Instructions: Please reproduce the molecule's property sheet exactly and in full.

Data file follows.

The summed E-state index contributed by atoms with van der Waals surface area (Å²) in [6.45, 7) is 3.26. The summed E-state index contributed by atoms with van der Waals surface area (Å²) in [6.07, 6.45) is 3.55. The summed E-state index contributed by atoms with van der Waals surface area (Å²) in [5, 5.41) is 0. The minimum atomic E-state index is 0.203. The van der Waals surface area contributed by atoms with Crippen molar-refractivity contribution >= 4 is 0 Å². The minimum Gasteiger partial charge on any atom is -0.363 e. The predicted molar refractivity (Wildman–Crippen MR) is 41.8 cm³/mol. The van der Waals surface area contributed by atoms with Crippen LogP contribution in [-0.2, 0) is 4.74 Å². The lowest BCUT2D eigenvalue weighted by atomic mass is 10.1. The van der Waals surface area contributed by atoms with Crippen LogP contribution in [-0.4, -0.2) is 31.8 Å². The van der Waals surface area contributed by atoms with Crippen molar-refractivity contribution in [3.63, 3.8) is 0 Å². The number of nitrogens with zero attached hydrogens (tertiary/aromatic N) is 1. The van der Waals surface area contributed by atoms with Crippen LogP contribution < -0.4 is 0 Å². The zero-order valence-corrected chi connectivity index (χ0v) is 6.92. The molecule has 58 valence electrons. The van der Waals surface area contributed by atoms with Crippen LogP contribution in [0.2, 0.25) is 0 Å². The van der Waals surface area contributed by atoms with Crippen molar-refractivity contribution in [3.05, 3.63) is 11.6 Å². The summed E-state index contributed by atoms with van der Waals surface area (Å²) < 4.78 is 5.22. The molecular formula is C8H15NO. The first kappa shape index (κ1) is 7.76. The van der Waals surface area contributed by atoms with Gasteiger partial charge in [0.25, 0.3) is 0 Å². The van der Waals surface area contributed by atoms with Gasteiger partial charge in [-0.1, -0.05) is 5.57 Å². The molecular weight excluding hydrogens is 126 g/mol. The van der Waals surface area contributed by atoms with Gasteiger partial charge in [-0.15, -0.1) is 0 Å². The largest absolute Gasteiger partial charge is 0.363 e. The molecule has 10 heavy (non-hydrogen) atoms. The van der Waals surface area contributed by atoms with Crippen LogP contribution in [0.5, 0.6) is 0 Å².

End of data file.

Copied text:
The summed E-state index contributed by atoms with van der Waals surface area (Å²) in [6.45, 7) is 3.26. The summed E-state index contributed by atoms with van der Waals surface area (Å²) in [6.07, 6.45) is 3.55. The summed E-state index contributed by atoms with van der Waals surface area (Å²) in [5, 5.41) is 0. The minimum atomic E-state index is 0.203. The van der Waals surface area contributed by atoms with Crippen molar-refractivity contribution >= 4 is 0 Å². The minimum Gasteiger partial charge on any atom is -0.363 e. The predicted molar refractivity (Wildman–Crippen MR) is 41.8 cm³/mol. The van der Waals surface area contributed by atoms with Crippen LogP contribution in [-0.2, 0) is 4.74 Å². The lowest BCUT2D eigenvalue weighted by atomic mass is 10.1. The van der Waals surface area contributed by atoms with Crippen LogP contribution in [-0.4, -0.2) is 31.8 Å². The van der Waals surface area contributed by atoms with Crippen molar-refractivity contribution in [3.63, 3.8) is 0 Å². The number of nitrogens with zero attached hydrogens (tertiary/aromatic N) is 1. The van der Waals surface area contributed by atoms with Crippen LogP contribution < -0.4 is 0 Å². The zero-order valence-corrected chi connectivity index (χ0v) is 6.92. The molecule has 58 valence electrons. The van der Waals surface area contributed by atoms with Crippen LogP contribution in [0.2, 0.25) is 0 Å². The van der Waals surface area contributed by atoms with Crippen molar-refractivity contribution in [3.05, 3.63) is 11.6 Å². The summed E-state index contributed by atoms with van der Waals surface area (Å²) < 4.78 is 5.22. The molecular formula is C8H15NO. The first kappa shape index (κ1) is 7.76. The van der Waals surface area contributed by atoms with Gasteiger partial charge in [0.25, 0.3) is 0 Å². The van der Waals surface area contributed by atoms with Gasteiger partial charge in [-0.1, -0.05) is 5.57 Å². The molecular weight excluding hydrogens is 126 g/mol. The van der Waals surface area contributed by atoms with Gasteiger partial charge in [-0.15, -0.1) is 0 Å². The largest absolute Gasteiger partial charge is 0.363 e. The molecule has 10 heavy (non-hydrogen) atoms. The van der Waals surface area contributed by atoms with Crippen LogP contribution in [0.5, 0.6) is 0 Å².